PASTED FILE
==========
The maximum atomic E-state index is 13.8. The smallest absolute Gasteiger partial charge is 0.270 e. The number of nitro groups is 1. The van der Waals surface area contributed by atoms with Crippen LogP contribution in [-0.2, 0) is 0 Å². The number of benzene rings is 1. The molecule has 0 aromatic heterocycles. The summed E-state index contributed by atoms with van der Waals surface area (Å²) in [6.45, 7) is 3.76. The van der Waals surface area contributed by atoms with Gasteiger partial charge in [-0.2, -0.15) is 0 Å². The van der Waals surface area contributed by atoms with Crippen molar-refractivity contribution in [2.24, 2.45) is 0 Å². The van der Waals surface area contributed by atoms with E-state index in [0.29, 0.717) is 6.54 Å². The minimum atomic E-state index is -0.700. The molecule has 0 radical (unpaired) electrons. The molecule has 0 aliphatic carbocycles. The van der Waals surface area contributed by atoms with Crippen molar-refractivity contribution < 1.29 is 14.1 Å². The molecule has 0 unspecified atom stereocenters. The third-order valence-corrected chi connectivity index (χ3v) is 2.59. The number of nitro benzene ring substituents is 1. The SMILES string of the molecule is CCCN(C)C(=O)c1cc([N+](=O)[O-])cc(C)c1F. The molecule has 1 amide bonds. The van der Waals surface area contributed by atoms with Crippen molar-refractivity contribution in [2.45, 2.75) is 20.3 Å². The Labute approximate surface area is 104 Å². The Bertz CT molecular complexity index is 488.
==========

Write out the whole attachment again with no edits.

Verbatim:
The maximum atomic E-state index is 13.8. The smallest absolute Gasteiger partial charge is 0.270 e. The number of nitro groups is 1. The van der Waals surface area contributed by atoms with Crippen LogP contribution in [-0.2, 0) is 0 Å². The number of benzene rings is 1. The molecule has 0 aromatic heterocycles. The summed E-state index contributed by atoms with van der Waals surface area (Å²) in [6.45, 7) is 3.76. The van der Waals surface area contributed by atoms with Gasteiger partial charge in [-0.2, -0.15) is 0 Å². The van der Waals surface area contributed by atoms with Crippen molar-refractivity contribution in [2.24, 2.45) is 0 Å². The van der Waals surface area contributed by atoms with E-state index in [0.29, 0.717) is 6.54 Å². The minimum atomic E-state index is -0.700. The molecule has 0 radical (unpaired) electrons. The molecule has 0 aliphatic carbocycles. The van der Waals surface area contributed by atoms with Crippen molar-refractivity contribution < 1.29 is 14.1 Å². The molecule has 0 unspecified atom stereocenters. The third-order valence-corrected chi connectivity index (χ3v) is 2.59. The number of nitro benzene ring substituents is 1. The SMILES string of the molecule is CCCN(C)C(=O)c1cc([N+](=O)[O-])cc(C)c1F. The molecule has 1 amide bonds. The van der Waals surface area contributed by atoms with Crippen molar-refractivity contribution in [2.45, 2.75) is 20.3 Å². The Labute approximate surface area is 104 Å². The Bertz CT molecular complexity index is 488.